Return of Grandma's Marathon means all hands on deck for Canal Park businesses |

Return of Grandma's Marathon means all hands on deck for Canal Park businesses

Emily Ness
Updated: June 18, 2021 09:36 PM
Created: June 18, 2021 01:53 PM

As one of the first major marathons in the country to return post-pandemic, Grandma's brings with it a great deal of business for the local economy.

At Little Angie’s, it was all hands on deck Friday as they prepared to reign in the 2021 Marathon.

Greg Schlegel, Front of the House Supervisor and Bar Manager, said they had been preparing for weeks.

“It’s finding the staff, it’s getting all of our product ordered and just getting ready for the rest of the Northland to come down here,” Schlegel said.

Schlegel said they plan to open as early as 7:00am Saturday, with their bar opening as early as 8:00am. They have also brought in a beer trailer and a Bloody Mary bar for their patio, where they plan to have live music Saturday night.

After the marathon was cancelled last year as a result of the pandemic, they look forward to the opportunity to bring in the big bucks like years past once more.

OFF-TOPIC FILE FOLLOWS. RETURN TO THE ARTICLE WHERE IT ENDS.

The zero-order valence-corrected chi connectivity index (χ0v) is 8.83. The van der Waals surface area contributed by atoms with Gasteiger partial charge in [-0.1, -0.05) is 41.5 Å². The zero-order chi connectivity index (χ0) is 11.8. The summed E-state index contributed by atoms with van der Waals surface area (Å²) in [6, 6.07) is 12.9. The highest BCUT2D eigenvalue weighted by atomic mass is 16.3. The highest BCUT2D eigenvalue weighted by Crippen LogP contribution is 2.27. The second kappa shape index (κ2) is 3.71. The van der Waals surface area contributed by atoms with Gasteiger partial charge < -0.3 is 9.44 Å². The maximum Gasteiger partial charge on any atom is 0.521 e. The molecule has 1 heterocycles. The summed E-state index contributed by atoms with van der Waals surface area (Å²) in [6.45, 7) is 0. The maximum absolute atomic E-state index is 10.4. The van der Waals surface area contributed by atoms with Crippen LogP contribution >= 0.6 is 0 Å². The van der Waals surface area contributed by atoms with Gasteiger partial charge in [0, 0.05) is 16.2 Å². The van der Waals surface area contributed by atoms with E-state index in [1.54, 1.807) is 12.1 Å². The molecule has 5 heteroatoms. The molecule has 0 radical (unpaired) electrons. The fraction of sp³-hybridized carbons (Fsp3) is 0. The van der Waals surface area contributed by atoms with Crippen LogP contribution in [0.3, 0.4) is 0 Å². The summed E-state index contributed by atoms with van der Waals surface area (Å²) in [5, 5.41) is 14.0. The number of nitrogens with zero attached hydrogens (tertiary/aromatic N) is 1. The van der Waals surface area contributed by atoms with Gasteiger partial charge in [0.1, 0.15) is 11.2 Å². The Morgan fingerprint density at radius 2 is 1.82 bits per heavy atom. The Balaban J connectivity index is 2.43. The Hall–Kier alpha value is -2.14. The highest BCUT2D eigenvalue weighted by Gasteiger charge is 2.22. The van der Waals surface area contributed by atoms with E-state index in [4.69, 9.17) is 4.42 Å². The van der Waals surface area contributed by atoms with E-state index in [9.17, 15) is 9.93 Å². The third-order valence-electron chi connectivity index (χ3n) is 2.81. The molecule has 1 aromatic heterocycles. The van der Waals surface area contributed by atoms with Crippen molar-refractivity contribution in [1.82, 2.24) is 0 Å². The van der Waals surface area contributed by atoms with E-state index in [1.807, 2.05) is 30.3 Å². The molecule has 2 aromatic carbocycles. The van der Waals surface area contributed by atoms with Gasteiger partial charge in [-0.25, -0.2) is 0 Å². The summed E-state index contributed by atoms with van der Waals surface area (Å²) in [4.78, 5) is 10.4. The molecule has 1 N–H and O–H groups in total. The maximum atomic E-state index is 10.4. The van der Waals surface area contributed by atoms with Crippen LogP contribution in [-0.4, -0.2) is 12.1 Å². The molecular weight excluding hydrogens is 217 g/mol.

“It probably is the biggest attraction to Duluth yearly, so there’s millions of tourist dollars that we missed out on last year that we get to make up this year, so we are trying to do our best to make sure everyone has a good time and keep this tradition going,” Schlegel said.

In addition to restaurants, hotels are another huge part of keeping Grandma’s Marathon traditions alive.

As of Friday morning, the Comfort Suites said they were 80% full.

“Guests are excited to be back,” Janell Mussman, General Manager of the Comfort Suites said. “Some of our regulars that haven't been here in a couple of years—they are excited to be back. Of course the boardwalk is also brand new and they are amazed with all of the changes in spite of COVID, so I think it's going to be a great weekend for everybody.”

Mussman said they expect to fill the majority of their remaining rooms Friday night into Saturday morning as more runners and their loved ones arrive in Duluth.

"Its nice to feel pretty much normal," Mussman said.


Emily Ness

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